Saturday, 18 September 2010

Harvest Home

Harvest in the 21st century lasts all of two days at Kinneston and today it is the turn of the oats, 60 acres of which will disappear in a few hours. The horses are all progressing steadily and we are on target to have our first runners in the middle of next month.  
P1020813 Meanwhile our neighbours the Grahams have put about 1500 lambs onto the grass; either homebred on the Lomond Hills or bought in from the Highlands they will be finished here, this has a number of ancilliary benefits for the ground - as the autumn rains arrive the sheep level the areas where we gallop without compacting the ground in the way that a roller would; they also add vital nutrients to the soil and create a lovely even sward,  additionally you should never have ragwort where you have had sheep. By late October most will have moved on, just at the same time as the rains have softened up the ground to make it perfect for galloping…
I took these photographs whilst waiting for 3rd lot to come home, also surveying the scene was the Kinneston “matriarch” Harrietfield; she has produced 9 good foals and Mrs A advises that she has been retired, she's done them all very well and I mustn't be greedy...
Third lot today were Mrs Gammell's lively pair, Isla Pearl Fisher and Isla Patriot.  They are both prone to becoming a little excitable when out with a bigger bunch of horses so they came down together for about 3 miles of steady cantering on the stubbles.  At the same time another pair of siblings, Skipping Chapel and "Tara", both due to go point-to-pointing and at an earlier stage of their training, went for a long walk on the hilly side of the road. 

Tuesday, 7 September 2010

September Storm

Well, the Indian Summer dramatically gave way to an autumnal storm and last week's blissful conditions were a distant memory.  This large beech tree snapped 10ft from the school whilst the horses were cooling off after 2nd lot; it provided an interesting example of the horses' natural instincts as none of the riders could work out why they all started panicking and a couple of seconds later - crash!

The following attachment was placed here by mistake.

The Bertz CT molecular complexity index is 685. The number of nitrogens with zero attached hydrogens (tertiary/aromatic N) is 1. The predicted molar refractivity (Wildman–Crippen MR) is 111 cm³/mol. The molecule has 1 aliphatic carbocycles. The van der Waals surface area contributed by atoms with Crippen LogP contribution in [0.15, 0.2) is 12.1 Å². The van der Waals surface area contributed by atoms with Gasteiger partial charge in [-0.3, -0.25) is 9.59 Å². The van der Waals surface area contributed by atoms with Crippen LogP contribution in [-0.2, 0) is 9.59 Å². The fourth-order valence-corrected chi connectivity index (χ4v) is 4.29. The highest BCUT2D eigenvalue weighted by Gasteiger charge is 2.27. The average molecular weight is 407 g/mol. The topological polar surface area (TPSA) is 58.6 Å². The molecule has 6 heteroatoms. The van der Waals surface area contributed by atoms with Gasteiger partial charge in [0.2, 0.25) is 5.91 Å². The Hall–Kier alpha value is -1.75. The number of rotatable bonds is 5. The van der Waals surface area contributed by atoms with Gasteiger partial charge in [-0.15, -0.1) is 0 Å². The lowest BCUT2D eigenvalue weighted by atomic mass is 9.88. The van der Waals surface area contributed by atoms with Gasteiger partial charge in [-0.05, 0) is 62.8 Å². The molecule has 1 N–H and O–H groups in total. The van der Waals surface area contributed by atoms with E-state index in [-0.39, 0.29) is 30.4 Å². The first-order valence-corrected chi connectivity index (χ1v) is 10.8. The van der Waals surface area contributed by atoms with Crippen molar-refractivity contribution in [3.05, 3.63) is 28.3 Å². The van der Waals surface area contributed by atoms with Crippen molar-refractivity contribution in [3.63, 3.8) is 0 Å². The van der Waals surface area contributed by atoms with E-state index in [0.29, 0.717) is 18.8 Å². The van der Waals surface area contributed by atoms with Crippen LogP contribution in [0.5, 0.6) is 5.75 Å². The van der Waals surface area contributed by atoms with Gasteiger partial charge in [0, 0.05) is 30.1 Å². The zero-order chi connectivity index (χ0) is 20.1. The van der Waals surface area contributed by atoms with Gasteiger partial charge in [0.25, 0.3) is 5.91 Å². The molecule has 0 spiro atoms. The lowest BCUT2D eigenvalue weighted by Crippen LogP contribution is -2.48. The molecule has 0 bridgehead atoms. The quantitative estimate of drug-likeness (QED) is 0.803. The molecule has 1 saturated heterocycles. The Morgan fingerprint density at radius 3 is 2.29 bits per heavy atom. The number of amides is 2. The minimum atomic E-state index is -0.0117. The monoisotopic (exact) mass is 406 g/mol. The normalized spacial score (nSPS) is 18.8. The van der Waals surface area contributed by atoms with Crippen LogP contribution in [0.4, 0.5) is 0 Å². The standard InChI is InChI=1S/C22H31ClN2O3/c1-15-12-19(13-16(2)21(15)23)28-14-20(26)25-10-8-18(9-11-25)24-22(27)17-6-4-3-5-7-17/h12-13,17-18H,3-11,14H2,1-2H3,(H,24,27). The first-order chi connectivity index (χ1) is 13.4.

The sun is shining again now though and there are few things better than early mornings out with a bunch of National Hunt horses as they are prepared for their winter campaign, watching them progress week by week is exciting and rewarding.  Without wishing to tempt fate we have had a smooth start to the season and I couldn't be happier about where we are with the horses.  We will have 12 to run under rules, 3 handicap chasers in the form of Native Coll, Seeking Power and Isla Pearl Fisher and 9 youngsters - none of whom have jumped an obstacle in public, some have had a run or two in bumpers, they are all very unexposed and hopefully progressive.  All of these horses are now half fit and the stronger ones are just starting serious work with a view to them being ready to run in mid October, I know that I have never had such a nice bunch of horses so the pressure will be on me to translate this into success on the course.  I'm fine with that, I just don't want any excuses in the form of weather etc.  We also have six point-to-pointers who have just come in and are starting on the horsewalker, plenty of success required there as well.
So, we've assembled an exciting bunch of horses, we have an excellent team of staff and really good support from outside - what's the target - 70 runners - 20% first two (10 winners please!) and 50% first four.........
 And by the way, would the Chinese people who leave such interesting comments on this blog please introduce themselves as I'm quite mystified!